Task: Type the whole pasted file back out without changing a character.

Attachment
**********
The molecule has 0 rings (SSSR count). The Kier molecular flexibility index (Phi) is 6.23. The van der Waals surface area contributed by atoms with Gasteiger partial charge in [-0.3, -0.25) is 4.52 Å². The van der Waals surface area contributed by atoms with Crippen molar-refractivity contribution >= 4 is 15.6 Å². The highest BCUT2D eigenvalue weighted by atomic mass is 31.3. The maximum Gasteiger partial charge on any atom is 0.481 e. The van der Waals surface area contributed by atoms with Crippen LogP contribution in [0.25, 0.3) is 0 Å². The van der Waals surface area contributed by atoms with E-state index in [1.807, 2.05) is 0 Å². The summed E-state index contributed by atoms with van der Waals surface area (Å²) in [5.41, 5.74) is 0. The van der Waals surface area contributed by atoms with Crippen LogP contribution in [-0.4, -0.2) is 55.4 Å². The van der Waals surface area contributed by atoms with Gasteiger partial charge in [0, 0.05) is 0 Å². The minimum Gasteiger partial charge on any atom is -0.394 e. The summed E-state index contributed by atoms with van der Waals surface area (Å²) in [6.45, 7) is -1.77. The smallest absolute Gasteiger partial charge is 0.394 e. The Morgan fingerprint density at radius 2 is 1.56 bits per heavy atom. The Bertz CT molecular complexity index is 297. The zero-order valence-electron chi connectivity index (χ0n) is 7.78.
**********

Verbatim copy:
The molecule has 0 rings (SSSR count). The Kier molecular flexibility index (Phi) is 6.23. The van der Waals surface area contributed by atoms with Gasteiger partial charge in [-0.3, -0.25) is 4.52 Å². The van der Waals surface area contributed by atoms with Crippen molar-refractivity contribution >= 4 is 15.6 Å². The highest BCUT2D eigenvalue weighted by atomic mass is 31.3. The maximum Gasteiger partial charge on any atom is 0.481 e. The van der Waals surface area contributed by atoms with Crippen LogP contribution in [0.25, 0.3) is 0 Å². The van der Waals surface area contributed by atoms with E-state index in [1.807, 2.05) is 0 Å². The summed E-state index contributed by atoms with van der Waals surface area (Å²) in [5.41, 5.74) is 0. The van der Waals surface area contributed by atoms with Crippen LogP contribution in [-0.4, -0.2) is 55.4 Å². The van der Waals surface area contributed by atoms with Gasteiger partial charge in [0, 0.05) is 0 Å². The minimum Gasteiger partial charge on any atom is -0.394 e. The summed E-state index contributed by atoms with van der Waals surface area (Å²) in [6.45, 7) is -1.77. The smallest absolute Gasteiger partial charge is 0.394 e. The Morgan fingerprint density at radius 2 is 1.56 bits per heavy atom. The Bertz CT molecular complexity index is 297. The zero-order valence-electron chi connectivity index (χ0n) is 7.78.